Ebisu Iwa
Advocate
Andy Yee
4 Feb 2019

Tips for Snow Photography

Advocate
Andy Yee
Image: Andy Yee, a7R III with 35mm full-frame image sensor Ebisu Iwa

The harshest conditions can reap some rare and rewarding images. Here are some tips to help you get the best out of some snowy situations.

1. Be prepared: You know you are going to be in the cold for extended periods of time. The first thing you will want to do is look at the weather forecast and check conditions. Prepare both your clothing options and camera equipment suitably before you head out.

2. Lens hoods: So many times I have thrown lens hoods into the bottom of the drawer and not had a need for them. During snow fall however, they are a necessary item to keep snow flakes off the front element. A small umbrella can also be incredibly useful when shooting with a tripod. In saying this, they will not guard them all, so best to have a high-quality microfiber cloth on hand too.

3. Overexposure: Camera metering modes expose for mid-grey by default. This is great for most photography, but when we are in the snow there is a lot of snow, and snow is white. If you shoot as your camera suggests, you will find you images become grey and muggy. In the snow we want it to appear its proper white colour. Overexpose your image by a stop or two or be ready to correct it in post-processing.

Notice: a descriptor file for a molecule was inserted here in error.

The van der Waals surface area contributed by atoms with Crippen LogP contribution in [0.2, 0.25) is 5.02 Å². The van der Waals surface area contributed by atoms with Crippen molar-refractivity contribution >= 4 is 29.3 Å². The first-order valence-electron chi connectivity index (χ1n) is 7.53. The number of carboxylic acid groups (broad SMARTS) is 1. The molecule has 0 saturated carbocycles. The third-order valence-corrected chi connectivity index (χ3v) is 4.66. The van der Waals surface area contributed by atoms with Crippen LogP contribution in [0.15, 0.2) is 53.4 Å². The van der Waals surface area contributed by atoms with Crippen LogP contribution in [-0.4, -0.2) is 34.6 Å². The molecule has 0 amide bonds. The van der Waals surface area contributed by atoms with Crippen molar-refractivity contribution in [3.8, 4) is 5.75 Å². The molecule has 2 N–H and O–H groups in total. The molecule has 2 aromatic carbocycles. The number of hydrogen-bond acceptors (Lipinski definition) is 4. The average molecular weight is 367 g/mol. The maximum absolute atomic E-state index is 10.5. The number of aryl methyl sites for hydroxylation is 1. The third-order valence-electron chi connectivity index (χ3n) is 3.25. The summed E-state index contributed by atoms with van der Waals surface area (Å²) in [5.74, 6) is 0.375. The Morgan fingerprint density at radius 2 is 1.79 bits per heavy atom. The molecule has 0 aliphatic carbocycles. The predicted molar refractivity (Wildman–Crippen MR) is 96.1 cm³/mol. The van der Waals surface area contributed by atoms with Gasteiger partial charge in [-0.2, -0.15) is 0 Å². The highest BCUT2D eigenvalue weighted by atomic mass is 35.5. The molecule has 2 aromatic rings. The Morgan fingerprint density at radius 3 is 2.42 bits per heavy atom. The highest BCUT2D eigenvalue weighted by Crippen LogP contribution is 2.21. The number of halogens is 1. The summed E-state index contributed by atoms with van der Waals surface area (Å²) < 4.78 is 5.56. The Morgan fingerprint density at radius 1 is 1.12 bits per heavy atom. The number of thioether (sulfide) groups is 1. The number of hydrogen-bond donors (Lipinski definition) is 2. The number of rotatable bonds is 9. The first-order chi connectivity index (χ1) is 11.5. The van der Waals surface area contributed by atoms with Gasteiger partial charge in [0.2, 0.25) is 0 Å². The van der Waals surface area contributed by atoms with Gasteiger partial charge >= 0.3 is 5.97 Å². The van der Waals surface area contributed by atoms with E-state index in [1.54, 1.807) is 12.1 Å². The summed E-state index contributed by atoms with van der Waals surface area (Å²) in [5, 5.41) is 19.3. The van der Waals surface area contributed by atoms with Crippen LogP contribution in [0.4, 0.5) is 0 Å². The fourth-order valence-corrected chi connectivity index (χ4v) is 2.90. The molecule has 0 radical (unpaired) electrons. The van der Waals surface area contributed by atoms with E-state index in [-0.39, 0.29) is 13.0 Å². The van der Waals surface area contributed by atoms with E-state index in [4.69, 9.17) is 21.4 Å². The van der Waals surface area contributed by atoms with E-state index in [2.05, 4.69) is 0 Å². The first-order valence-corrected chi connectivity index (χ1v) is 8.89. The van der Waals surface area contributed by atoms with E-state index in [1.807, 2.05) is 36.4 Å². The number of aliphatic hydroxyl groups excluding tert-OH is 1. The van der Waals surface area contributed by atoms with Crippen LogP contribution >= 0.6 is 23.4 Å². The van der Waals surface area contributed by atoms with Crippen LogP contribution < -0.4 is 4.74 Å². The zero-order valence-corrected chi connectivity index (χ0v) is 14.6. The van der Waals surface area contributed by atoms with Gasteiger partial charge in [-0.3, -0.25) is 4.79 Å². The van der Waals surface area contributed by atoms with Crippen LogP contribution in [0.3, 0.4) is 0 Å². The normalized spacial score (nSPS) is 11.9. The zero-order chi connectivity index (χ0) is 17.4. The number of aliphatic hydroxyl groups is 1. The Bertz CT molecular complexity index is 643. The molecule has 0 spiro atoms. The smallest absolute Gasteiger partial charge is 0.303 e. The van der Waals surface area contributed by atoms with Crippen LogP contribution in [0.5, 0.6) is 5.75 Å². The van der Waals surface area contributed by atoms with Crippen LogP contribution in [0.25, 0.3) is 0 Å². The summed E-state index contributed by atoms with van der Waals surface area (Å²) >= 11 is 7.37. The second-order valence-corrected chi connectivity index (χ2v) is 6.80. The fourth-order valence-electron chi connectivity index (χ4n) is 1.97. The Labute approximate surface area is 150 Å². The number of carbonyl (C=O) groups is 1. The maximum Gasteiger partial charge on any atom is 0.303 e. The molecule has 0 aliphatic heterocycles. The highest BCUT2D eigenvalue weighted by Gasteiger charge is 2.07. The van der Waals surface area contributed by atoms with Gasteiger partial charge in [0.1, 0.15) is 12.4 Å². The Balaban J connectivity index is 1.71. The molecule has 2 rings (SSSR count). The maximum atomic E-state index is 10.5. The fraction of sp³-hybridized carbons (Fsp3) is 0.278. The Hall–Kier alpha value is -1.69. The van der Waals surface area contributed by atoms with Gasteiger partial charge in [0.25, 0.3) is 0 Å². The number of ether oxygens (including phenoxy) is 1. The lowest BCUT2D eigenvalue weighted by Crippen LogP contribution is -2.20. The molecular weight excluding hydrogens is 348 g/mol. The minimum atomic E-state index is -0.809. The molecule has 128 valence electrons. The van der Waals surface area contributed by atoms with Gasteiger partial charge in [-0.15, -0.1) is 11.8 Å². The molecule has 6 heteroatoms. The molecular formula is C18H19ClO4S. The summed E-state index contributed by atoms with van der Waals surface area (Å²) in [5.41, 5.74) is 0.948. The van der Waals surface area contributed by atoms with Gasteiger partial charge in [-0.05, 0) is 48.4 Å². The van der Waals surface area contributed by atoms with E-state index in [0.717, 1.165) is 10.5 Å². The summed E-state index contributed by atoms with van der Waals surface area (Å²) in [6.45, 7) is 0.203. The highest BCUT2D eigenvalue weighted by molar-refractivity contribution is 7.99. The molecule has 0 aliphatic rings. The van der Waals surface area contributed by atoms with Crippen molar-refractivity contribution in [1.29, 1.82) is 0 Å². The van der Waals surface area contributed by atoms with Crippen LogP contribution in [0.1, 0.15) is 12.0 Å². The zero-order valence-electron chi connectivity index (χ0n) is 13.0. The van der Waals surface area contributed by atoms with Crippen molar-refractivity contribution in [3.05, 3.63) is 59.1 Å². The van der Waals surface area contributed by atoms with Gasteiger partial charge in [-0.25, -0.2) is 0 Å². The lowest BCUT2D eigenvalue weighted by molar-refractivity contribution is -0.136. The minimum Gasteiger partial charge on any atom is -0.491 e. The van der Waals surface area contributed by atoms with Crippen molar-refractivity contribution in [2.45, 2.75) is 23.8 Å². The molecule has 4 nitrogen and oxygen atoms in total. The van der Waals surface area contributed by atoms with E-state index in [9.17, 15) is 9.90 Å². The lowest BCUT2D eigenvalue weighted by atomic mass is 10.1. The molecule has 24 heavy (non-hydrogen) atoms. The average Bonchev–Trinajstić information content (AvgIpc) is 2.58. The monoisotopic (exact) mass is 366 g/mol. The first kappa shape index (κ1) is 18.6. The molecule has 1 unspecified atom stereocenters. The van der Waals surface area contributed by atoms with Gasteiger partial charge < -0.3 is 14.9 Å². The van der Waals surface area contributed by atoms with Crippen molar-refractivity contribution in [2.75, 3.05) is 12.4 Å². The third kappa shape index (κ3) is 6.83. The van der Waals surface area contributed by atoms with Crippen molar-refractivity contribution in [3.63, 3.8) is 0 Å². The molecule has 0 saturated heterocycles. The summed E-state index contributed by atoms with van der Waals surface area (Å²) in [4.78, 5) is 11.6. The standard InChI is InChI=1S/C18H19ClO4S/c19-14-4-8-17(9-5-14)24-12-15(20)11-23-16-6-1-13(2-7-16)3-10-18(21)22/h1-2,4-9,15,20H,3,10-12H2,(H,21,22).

4. Fingerless gloves: Having frozen hands isn't going to help operate your camera. Gloves which you don't have to fully remove, but can uncover your fingertips are the way to go in the cold conditions. 

5. Shutter speed: Fast shutter speeds of 1/500 and upwards will freeze the snowflakes as they fall. Slow shutter speeds of 1/30 and lower will give the snowflakes a dreamy, blurry look as they fall to the ground. They will make polar opposite images, but both will add a different emotion to a scene.

6. Manual Focus: During snowfall, your camera's autofocus will spend a lot of time jumping from one snowflake to another. For this reason, it is recommended to use manual focus. Alternatively, use autofocus to get your focus and then change to manual focusing to prevent the focus shifting to the movement of the snow.

7. Footprints: It might seem like an obvious one, but you leave tracks in the snow. Unless you are a swan, duck, fox or monkey, try not to spoil the scene for others. Make sure everyone is happy with his or her images before you dive in and start making snow angels.

 

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